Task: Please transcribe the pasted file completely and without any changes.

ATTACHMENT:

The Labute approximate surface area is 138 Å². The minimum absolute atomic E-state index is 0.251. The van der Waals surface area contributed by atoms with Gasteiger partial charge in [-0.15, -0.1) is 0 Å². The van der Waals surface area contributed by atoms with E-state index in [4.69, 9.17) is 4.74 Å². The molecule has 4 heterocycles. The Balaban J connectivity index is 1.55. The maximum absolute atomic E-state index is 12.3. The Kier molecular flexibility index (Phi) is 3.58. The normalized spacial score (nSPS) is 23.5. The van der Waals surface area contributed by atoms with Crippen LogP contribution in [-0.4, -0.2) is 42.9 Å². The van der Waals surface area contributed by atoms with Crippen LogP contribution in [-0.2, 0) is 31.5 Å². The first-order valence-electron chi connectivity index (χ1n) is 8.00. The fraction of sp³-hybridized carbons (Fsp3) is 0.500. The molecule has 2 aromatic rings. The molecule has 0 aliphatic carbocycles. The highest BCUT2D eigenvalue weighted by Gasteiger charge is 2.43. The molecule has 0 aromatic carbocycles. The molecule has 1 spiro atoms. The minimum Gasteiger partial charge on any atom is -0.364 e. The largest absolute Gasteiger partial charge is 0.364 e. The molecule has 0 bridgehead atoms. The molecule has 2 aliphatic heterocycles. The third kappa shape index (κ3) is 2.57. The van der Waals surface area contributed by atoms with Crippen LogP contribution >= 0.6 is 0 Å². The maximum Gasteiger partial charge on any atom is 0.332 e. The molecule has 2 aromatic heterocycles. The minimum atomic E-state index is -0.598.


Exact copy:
The Labute approximate surface area is 138 Å². The minimum absolute atomic E-state index is 0.251. The van der Waals surface area contributed by atoms with Gasteiger partial charge in [-0.15, -0.1) is 0 Å². The van der Waals surface area contributed by atoms with E-state index in [4.69, 9.17) is 4.74 Å². The molecule has 4 heterocycles. The Balaban J connectivity index is 1.55. The maximum absolute atomic E-state index is 12.3. The Kier molecular flexibility index (Phi) is 3.58. The normalized spacial score (nSPS) is 23.5. The van der Waals surface area contributed by atoms with Crippen LogP contribution in [-0.4, -0.2) is 42.9 Å². The van der Waals surface area contributed by atoms with Crippen LogP contribution in [-0.2, 0) is 31.5 Å². The first-order valence-electron chi connectivity index (χ1n) is 8.00. The fraction of sp³-hybridized carbons (Fsp3) is 0.500. The molecule has 2 aromatic rings. The molecule has 0 aliphatic carbocycles. The highest BCUT2D eigenvalue weighted by Gasteiger charge is 2.43. The molecule has 0 aromatic carbocycles. The molecule has 1 spiro atoms. The minimum Gasteiger partial charge on any atom is -0.364 e. The largest absolute Gasteiger partial charge is 0.364 e. The molecule has 0 bridgehead atoms. The molecule has 2 aliphatic heterocycles. The third kappa shape index (κ3) is 2.57. The van der Waals surface area contributed by atoms with Crippen LogP contribution >= 0.6 is 0 Å². The maximum Gasteiger partial charge on any atom is 0.332 e. The molecule has 2 aromatic heterocycles. The minimum atomic E-state index is -0.598.